Automatically extracted and accurate scene structure generated from airborne platforms is a goal of many applications in the photogrammetry, remote sensing, and computer vision fields. This structure has traditionally been extracted automatically through the structure-from-motion (SfM) workflows. Although this process is very powerful, the analysis of error in accuracy can prove difficult. Our work presents a method of analyzing the georegistration error from SfM derived point clouds that have been transformed to a fixed Earth-based coordinate system. The error analysis is performed using synthetic airborne imagery which provides absolute truth for the ray-surface intersection of every pixel in every image. Three methods of georegistration are assessed; (1) using global positioning system (GPS) camera centers, (2) using pose information directly from on-board navigational instrumentation, and (3) using a recently developed method that utilizes the forward projection function and SfM-derived camera pose estimates. It was found that the georegistration derived from GPS camera centers and the direct use of pose information from on-board navigational instruments is very sensitive to noise from both the SfM process and instrumentation. The georegistration transform computed using the forward projection function and the derived pose estimates prove to be far more robust to these errors.
Recent technological advances in computing capabilities and persistent surveillance systems have led to increased focus on new methods of exploiting geospatial data, bridging traditional photogrammetric techniques and state-of-the-art multiple view geometry methodology. The structure from motion (SfM) problem in Computer Vision addresses scene reconstruction from uncalibrated cameras, and several methods exist to remove the inherent projective ambiguity. However, the reconstruction remains in an arbitrary world coordinate frame without knowledge of its relationship to a xed earth-based coordinate system. This work presents a novel approach for obtaining geoaccurate image-based 3-dimensional reconstructions in the absence of ground control points by using a SfM framework and the full physical sensor model of the collection system. Absolute position and orientation information provided by the imaging platform can be used to reconstruct the scene in a xed world coordinate system. Rather than triangulating pixels from multiple image-to-ground functions, each with its own random error, the relative reconstruction is computed via image-based geometry, i.e., geometry derived from image feature correspondences. In other words, the geolocation accuracy is improved using the relative distances provided by the SfM reconstruction. Results from the Exelis Wide-Area Motion Imagery (WAMI) system are provided to discuss conclusions and areas for future work.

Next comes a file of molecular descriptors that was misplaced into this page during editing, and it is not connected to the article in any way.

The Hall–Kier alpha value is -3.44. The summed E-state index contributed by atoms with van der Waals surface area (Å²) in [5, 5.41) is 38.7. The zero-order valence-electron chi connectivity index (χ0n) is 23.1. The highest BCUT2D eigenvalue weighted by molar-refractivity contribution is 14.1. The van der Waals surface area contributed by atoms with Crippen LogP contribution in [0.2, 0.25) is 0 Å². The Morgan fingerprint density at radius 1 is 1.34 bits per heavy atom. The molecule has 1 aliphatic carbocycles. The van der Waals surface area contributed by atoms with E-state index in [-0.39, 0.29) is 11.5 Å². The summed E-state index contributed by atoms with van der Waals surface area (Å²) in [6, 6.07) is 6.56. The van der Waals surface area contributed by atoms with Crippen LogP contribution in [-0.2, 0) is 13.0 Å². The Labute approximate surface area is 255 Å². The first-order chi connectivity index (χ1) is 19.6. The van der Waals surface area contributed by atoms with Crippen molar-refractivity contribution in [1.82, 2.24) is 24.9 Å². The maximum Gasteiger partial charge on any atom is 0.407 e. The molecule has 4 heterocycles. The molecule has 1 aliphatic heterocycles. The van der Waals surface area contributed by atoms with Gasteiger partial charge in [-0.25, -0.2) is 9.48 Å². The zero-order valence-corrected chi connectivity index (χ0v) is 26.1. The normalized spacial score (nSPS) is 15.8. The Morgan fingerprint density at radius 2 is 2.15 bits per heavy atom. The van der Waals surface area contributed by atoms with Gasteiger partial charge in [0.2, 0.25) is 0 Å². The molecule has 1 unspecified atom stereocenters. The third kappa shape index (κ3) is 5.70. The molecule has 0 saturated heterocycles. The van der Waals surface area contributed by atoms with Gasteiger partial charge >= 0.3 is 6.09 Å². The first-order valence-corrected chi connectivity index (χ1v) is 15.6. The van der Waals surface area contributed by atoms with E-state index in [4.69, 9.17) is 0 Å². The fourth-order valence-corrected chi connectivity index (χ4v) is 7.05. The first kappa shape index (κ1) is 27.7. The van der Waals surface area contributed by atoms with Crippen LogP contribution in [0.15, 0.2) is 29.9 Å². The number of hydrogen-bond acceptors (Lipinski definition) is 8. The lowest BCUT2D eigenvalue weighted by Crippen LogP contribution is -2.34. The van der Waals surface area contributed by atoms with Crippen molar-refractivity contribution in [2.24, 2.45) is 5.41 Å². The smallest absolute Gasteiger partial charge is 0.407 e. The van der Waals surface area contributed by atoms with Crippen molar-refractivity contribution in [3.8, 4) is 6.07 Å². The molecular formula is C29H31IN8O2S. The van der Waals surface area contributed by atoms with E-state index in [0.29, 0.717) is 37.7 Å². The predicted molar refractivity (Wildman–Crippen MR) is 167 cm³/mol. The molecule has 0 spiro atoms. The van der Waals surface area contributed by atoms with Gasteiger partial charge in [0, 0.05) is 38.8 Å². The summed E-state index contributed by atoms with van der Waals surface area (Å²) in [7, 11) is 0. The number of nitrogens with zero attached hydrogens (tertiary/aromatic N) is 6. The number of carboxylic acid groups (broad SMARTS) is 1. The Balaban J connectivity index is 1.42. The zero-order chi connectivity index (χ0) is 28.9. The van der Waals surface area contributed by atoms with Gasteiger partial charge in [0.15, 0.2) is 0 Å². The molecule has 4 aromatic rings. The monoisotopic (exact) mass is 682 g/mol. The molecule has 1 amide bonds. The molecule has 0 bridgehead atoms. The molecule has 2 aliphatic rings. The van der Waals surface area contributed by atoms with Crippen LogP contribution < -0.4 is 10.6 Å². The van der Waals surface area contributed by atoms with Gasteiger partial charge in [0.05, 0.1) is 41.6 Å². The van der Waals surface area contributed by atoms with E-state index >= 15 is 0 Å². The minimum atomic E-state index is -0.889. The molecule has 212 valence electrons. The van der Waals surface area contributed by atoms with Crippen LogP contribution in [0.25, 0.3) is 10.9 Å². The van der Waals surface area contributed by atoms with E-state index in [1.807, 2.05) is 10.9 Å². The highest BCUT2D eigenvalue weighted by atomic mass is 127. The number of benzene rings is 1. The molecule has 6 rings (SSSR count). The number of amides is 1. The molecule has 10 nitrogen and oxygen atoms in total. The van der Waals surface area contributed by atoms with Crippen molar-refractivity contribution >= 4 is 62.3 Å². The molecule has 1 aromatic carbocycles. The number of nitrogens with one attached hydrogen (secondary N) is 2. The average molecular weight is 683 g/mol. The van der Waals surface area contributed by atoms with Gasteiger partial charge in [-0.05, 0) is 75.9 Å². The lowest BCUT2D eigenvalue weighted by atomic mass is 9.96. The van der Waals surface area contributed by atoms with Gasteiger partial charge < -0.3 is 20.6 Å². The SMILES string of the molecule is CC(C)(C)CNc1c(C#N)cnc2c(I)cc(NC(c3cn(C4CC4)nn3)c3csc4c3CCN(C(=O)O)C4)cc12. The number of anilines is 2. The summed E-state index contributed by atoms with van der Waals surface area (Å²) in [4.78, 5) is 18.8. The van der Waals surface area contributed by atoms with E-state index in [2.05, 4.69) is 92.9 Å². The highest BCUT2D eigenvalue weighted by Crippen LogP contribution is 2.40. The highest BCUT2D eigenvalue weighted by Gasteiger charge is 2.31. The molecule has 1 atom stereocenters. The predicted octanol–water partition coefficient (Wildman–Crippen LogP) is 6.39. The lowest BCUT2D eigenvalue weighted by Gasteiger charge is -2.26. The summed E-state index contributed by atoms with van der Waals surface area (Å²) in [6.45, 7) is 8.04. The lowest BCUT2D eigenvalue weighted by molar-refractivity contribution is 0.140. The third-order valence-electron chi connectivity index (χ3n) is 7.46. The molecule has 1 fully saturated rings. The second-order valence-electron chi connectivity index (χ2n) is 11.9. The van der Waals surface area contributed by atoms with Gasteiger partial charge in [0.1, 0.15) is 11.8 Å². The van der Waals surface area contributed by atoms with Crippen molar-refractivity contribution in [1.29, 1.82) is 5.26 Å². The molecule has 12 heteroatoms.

The Archimedes palimpsest is one of the most significant early texts in the history of science that has survived to the
present day. It includes the oldest known copies of text from seven treatises by Archimedes, along with pages from other
important historical writings. In the 13th century, the original texts were erased and overwritten by a Christian prayer
book, which was used in religious services probably into the 19th century. Since 2001, much of the text from treatises of